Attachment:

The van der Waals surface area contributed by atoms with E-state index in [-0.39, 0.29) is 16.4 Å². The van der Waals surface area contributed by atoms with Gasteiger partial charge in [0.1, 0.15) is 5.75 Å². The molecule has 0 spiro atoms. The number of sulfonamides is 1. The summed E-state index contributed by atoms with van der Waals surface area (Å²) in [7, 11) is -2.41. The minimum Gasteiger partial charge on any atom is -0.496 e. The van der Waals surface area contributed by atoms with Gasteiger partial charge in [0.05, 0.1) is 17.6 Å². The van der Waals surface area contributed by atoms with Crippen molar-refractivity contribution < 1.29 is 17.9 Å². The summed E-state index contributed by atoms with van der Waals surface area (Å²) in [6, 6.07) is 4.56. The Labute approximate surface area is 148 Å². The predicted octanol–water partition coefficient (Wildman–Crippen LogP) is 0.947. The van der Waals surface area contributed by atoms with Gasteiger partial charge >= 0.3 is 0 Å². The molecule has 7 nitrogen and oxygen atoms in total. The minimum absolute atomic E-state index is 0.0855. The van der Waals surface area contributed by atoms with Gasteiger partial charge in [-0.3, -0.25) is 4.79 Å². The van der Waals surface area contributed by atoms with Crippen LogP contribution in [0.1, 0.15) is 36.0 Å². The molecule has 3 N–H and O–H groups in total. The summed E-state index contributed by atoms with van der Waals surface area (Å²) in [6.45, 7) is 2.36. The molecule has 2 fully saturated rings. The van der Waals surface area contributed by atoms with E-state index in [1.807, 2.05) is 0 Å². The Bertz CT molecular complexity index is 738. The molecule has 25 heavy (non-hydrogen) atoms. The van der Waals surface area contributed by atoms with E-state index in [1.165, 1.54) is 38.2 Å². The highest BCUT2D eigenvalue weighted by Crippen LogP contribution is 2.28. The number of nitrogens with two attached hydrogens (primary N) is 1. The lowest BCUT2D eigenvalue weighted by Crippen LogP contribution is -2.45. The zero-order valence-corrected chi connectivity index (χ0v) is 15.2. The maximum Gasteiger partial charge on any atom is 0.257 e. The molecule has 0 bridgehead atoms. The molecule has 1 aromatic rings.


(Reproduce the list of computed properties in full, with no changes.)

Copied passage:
The van der Waals surface area contributed by atoms with E-state index in [-0.39, 0.29) is 16.4 Å². The van der Waals surface area contributed by atoms with Gasteiger partial charge in [0.1, 0.15) is 5.75 Å². The molecule has 0 spiro atoms. The number of sulfonamides is 1. The summed E-state index contributed by atoms with van der Waals surface area (Å²) in [7, 11) is -2.41. The minimum Gasteiger partial charge on any atom is -0.496 e. The van der Waals surface area contributed by atoms with Gasteiger partial charge in [0.05, 0.1) is 17.6 Å². The van der Waals surface area contributed by atoms with Crippen molar-refractivity contribution < 1.29 is 17.9 Å². The summed E-state index contributed by atoms with van der Waals surface area (Å²) in [6, 6.07) is 4.56. The Labute approximate surface area is 148 Å². The predicted octanol–water partition coefficient (Wildman–Crippen LogP) is 0.947. The van der Waals surface area contributed by atoms with Gasteiger partial charge >= 0.3 is 0 Å². The molecule has 7 nitrogen and oxygen atoms in total. The minimum absolute atomic E-state index is 0.0855. The van der Waals surface area contributed by atoms with Gasteiger partial charge in [-0.3, -0.25) is 4.79 Å². The van der Waals surface area contributed by atoms with Crippen LogP contribution in [0.1, 0.15) is 36.0 Å². The molecule has 3 N–H and O–H groups in total. The summed E-state index contributed by atoms with van der Waals surface area (Å²) in [6.45, 7) is 2.36. The molecule has 2 fully saturated rings. The van der Waals surface area contributed by atoms with E-state index in [1.807, 2.05) is 0 Å². The Bertz CT molecular complexity index is 738. The molecule has 25 heavy (non-hydrogen) atoms. The van der Waals surface area contributed by atoms with E-state index in [1.165, 1.54) is 38.2 Å². The highest BCUT2D eigenvalue weighted by Crippen LogP contribution is 2.28. The number of nitrogens with two attached hydrogens (primary N) is 1. The lowest BCUT2D eigenvalue weighted by Crippen LogP contribution is -2.45. The zero-order valence-corrected chi connectivity index (χ0v) is 15.2. The maximum Gasteiger partial charge on any atom is 0.257 e. The molecule has 0 bridgehead atoms. The molecule has 1 aromatic rings.